Less of a ‘how to sleep with anyone you want’ guide and much more a study into seduction and attraction throughout the ages. Although, it does contain the particulars of the seductive process, if that’s what you’re looking for. Get the full text, don’t bother with the concise version.
The first half of the book outlines seductive character — the fact that everyone has something in themselves which naturally attracts others. The author defines 10 characters to which you’ll see yourself one or two (or three of four, you saucy thing). The second half outlines the seductive process and the underlying psychological principles of each stage.
This book is packed full of well-researched and true stories of love, attraction and persuasion through history, and literary stories based on real life. Each one beautifully illustrates the underlying principle and gives a real insight to how you may have felt at certain times in your life; when you’ve loved, been in love, felt attractive and equally unattractive.
The author has somewhat of a Machiavellian style — sometimes it can be a bit too much of ‘do this at all costs and step over everyone else’, but take these statements with a pinch of salt. Read the book for its stories and its huge insights to human attraction.
With this you’ll be able to figure out what your own seductive character is and subsequently how to enhance it. This will help you become more charismatic, enticing others to want to be around you and also give you great insight into how and why we’re all attracted to each other.
Use the power it gives wisely, though, for it can also easily be used for nefarious purposes.
5. The Female Brain & The Male Brain, Louann Brizendine
OK, these are two books, but they’re two sides of the same coin. Both are written by Louann Brizendine, neuropsychiatrist and neurobiologist.
Each book outlines the stages of brain development of the two opposing genders, in terms of chemical composition and what that means for human experience.
The author describes what happens in the brain at different times in life and how that practically effects behaviour — for example how teenage girls have an almost crushing need for social interaction whereas boys have a far greater need for solitude.
I initially read the female brain years ago in a bid to understand (what I thought) was the erratic behaviour of an ex. It enlightened me to her behaviour and so much more. It allowed me, as a man, to gain a far better understanding of the processes of the female mind and to become more understanding and sensitive to the female experience.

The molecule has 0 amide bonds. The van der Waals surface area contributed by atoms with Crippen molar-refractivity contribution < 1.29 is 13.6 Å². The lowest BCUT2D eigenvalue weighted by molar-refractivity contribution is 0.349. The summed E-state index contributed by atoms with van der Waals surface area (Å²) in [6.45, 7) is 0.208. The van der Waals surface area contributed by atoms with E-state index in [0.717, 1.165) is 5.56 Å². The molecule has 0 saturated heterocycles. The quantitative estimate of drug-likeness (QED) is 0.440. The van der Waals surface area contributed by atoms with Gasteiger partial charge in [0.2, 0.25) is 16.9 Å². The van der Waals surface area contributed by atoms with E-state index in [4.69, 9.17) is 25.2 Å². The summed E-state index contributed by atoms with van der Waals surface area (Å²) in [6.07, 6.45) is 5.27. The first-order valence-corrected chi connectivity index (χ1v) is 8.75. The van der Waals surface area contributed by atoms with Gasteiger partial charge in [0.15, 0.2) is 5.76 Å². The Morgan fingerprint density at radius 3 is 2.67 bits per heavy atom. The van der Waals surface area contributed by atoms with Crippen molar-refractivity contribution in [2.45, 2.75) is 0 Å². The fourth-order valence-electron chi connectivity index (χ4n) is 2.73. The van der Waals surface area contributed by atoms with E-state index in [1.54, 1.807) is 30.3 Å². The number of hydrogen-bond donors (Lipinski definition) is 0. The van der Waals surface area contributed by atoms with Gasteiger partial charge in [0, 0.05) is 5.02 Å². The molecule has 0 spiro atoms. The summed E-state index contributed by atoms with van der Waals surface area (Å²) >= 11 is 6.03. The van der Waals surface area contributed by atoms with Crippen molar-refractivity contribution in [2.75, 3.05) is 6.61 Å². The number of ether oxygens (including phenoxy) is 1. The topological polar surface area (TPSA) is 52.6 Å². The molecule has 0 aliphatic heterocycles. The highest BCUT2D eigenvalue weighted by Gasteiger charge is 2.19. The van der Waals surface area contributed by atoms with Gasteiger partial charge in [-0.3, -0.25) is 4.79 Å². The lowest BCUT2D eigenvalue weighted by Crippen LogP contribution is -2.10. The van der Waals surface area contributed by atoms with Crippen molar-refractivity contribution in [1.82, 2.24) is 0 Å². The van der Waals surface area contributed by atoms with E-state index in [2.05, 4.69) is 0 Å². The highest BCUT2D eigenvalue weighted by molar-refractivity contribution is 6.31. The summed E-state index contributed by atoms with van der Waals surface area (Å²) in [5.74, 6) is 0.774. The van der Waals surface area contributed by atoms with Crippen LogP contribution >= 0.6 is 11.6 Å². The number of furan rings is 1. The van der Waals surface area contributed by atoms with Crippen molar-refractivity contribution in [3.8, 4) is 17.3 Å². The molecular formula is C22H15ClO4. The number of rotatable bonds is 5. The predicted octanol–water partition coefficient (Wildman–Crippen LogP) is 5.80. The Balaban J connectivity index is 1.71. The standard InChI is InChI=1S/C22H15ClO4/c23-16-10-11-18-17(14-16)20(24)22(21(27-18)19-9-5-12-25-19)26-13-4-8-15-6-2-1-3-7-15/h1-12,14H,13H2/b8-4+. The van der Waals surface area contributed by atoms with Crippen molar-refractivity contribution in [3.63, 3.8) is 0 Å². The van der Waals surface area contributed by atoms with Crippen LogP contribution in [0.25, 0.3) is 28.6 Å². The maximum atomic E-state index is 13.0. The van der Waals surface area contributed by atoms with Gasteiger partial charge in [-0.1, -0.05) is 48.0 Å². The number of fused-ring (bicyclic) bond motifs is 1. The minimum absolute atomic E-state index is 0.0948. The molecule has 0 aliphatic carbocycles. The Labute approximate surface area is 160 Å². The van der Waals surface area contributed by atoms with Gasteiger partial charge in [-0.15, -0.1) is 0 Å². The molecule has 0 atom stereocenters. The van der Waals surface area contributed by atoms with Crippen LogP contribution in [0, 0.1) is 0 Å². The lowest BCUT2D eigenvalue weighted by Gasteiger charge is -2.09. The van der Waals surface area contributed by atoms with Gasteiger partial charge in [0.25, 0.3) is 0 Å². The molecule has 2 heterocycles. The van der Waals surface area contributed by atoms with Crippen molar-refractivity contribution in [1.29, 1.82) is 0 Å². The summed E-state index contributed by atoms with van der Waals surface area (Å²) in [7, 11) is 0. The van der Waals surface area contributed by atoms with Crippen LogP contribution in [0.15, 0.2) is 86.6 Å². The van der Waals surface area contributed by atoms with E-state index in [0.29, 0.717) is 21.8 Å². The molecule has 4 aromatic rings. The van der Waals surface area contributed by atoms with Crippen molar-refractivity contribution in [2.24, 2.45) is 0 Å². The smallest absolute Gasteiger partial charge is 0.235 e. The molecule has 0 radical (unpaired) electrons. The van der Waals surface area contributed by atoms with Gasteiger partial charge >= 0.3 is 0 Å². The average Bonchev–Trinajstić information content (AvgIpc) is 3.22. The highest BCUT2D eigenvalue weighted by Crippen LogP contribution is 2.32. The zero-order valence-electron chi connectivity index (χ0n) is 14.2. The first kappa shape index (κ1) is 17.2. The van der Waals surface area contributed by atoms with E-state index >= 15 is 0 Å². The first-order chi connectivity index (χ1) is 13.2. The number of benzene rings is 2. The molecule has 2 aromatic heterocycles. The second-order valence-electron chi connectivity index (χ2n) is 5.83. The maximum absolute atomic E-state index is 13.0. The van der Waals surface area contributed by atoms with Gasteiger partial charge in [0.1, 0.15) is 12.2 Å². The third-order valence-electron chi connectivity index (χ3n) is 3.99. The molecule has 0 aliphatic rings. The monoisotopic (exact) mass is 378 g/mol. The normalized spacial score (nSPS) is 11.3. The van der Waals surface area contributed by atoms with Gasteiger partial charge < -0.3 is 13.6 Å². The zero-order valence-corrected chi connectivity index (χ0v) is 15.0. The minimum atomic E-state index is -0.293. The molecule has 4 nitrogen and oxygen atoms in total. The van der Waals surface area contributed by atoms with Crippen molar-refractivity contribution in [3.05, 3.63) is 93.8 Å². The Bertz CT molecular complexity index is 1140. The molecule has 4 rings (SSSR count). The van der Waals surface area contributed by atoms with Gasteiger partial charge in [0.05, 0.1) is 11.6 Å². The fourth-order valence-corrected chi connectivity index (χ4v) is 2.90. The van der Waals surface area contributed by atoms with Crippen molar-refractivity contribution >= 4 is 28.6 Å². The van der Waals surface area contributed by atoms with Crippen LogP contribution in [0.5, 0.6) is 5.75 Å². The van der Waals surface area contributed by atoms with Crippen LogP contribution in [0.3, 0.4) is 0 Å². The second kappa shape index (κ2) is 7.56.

I then read Brizendine’s follow up book, the male brain (which is half the size of the first one), which taught me more about myself than I care to admit. I gave the female brain to my mum and sister, to which both told me that reading it was an exercise in a much deeper understanding of themselves.
I recommend reading either or both, whether you’re male, female or anywhere in between. It will give you a massive understanding into yourself and anyone else you know.
Bonus: A Brief History of Time, Stephen Hawking
And finally, a bonus book from the late, great Stephen Hawking. When he says a brief history of time, though, he’s not joking.
All about the universe, the fundamental forces of nature, black holes, time and generally how everything works, he goes through some pretty complex physical concepts in relatively short word counts.
He explains them so beautifully, however, one cannot help become hooked to the complexity and uncertainty that is the fabric of reality, and humanity’s comparatively little knowledge of how it all works.
A fantastic book and an exercise in perspective. When you’re faced with the astonishing and impossibly vast nature of the universe, you realise how insignificant your problems are in comparion. Thoroughly recommended.
These excellent texts will give you enough insight to expand your knowledge and skills in navigating life — practically and philosophically.
Happy Reading :)